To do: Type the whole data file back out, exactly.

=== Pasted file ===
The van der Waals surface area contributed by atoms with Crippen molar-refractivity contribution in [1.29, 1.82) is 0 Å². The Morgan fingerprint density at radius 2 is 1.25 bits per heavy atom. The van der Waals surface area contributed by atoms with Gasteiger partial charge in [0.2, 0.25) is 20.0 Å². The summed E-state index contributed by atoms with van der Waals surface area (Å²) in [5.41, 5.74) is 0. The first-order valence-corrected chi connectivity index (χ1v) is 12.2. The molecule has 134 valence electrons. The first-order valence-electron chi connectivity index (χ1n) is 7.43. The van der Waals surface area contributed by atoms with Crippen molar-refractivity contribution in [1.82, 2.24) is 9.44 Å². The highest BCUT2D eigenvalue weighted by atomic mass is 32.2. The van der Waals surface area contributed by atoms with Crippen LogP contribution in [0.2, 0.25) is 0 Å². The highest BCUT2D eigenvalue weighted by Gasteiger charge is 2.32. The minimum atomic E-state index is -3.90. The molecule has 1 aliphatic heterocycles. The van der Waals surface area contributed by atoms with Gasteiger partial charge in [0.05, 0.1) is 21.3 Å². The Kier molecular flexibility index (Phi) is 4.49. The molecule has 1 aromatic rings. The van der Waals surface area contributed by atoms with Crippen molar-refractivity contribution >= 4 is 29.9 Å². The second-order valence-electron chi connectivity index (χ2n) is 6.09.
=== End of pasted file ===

The van der Waals surface area contributed by atoms with Crippen molar-refractivity contribution in [1.29, 1.82) is 0 Å². The Morgan fingerprint density at radius 2 is 1.25 bits per heavy atom. The van der Waals surface area contributed by atoms with Gasteiger partial charge in [0.2, 0.25) is 20.0 Å². The summed E-state index contributed by atoms with van der Waals surface area (Å²) in [5.41, 5.74) is 0. The first-order valence-corrected chi connectivity index (χ1v) is 12.2. The molecule has 134 valence electrons. The first-order valence-electron chi connectivity index (χ1n) is 7.43. The van der Waals surface area contributed by atoms with Crippen molar-refractivity contribution in [1.82, 2.24) is 9.44 Å². The highest BCUT2D eigenvalue weighted by atomic mass is 32.2. The van der Waals surface area contributed by atoms with Crippen LogP contribution in [0.2, 0.25) is 0 Å². The highest BCUT2D eigenvalue weighted by Gasteiger charge is 2.32. The minimum atomic E-state index is -3.90. The molecule has 1 aliphatic heterocycles. The van der Waals surface area contributed by atoms with Gasteiger partial charge in [0.05, 0.1) is 21.3 Å². The Kier molecular flexibility index (Phi) is 4.49. The molecule has 1 aromatic rings. The van der Waals surface area contributed by atoms with Crippen molar-refractivity contribution >= 4 is 29.9 Å². The second-order valence-electron chi connectivity index (χ2n) is 6.09.